Strength in Numbers
While such efforts by individual ASCs are critical to educating communities about ASCs, Cheek says these efforts are magnified when ASCs work together.
“The most effective way for ASCs to have a strong voice that reaches patients and legislators is to support the ASC industry by becoming members of your state and the national ASC associations,” she says. “Collectively, we can get our message out to more people and do so faster. Support industry efforts to report quality measures to our ASC societies for benchmarking and to state and federal reporting programs. These are aimed at promulgating data to the public as more steps are taken for transparency in quality and price.”
Caillet, too, encourages joining state associations and ASCA. “If you . . . participate in their benchmarking programs, such as the one we have here in Ohio, the data and information those organizations receive is vital when they go to bat for us on a state and federal level. They use that information when pushing for helpful legislation and in public relations efforts.”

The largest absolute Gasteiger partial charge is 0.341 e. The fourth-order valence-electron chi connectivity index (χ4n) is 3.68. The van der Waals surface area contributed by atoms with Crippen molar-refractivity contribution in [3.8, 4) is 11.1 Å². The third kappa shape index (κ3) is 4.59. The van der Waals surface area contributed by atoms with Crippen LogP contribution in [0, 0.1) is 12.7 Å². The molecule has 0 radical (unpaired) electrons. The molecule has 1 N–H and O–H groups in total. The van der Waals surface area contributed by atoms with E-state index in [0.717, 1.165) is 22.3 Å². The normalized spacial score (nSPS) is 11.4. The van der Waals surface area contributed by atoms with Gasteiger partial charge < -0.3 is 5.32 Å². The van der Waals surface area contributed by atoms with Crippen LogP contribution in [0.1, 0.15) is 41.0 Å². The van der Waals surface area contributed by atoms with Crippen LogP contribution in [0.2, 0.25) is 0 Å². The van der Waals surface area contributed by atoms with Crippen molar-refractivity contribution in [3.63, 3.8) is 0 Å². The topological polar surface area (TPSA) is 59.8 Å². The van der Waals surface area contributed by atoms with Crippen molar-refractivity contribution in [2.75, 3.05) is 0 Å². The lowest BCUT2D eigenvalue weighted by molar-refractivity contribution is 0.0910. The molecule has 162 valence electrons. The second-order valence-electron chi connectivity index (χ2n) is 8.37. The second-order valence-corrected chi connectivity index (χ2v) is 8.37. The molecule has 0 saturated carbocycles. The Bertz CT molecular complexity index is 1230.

She recommends ASCs send a representative to attend National Advocacy Days. These programs, she says, provide an opportunity to build closer relationships with members of Congress.
“I learned a lot about what our government officials thought and knew about ASCs,” Caillet says. “This information helped me determine more effective ways to educate our leaders about surgery centers and the value we deliver to their constituents.”
Epstein says he frequently visits Tallahassee, Florida’s capital, to speak with state representatives about ASCs and lobby on their behalf. He says he uses information about and provided by FSASC’s members to support his claims about ASCs as safe, cost-effective options for surgery. “It is all about educating everyone on what we do and why and how we do it. We know our ASCs do tremendous good. Now we need to make sure more people understand that as well.”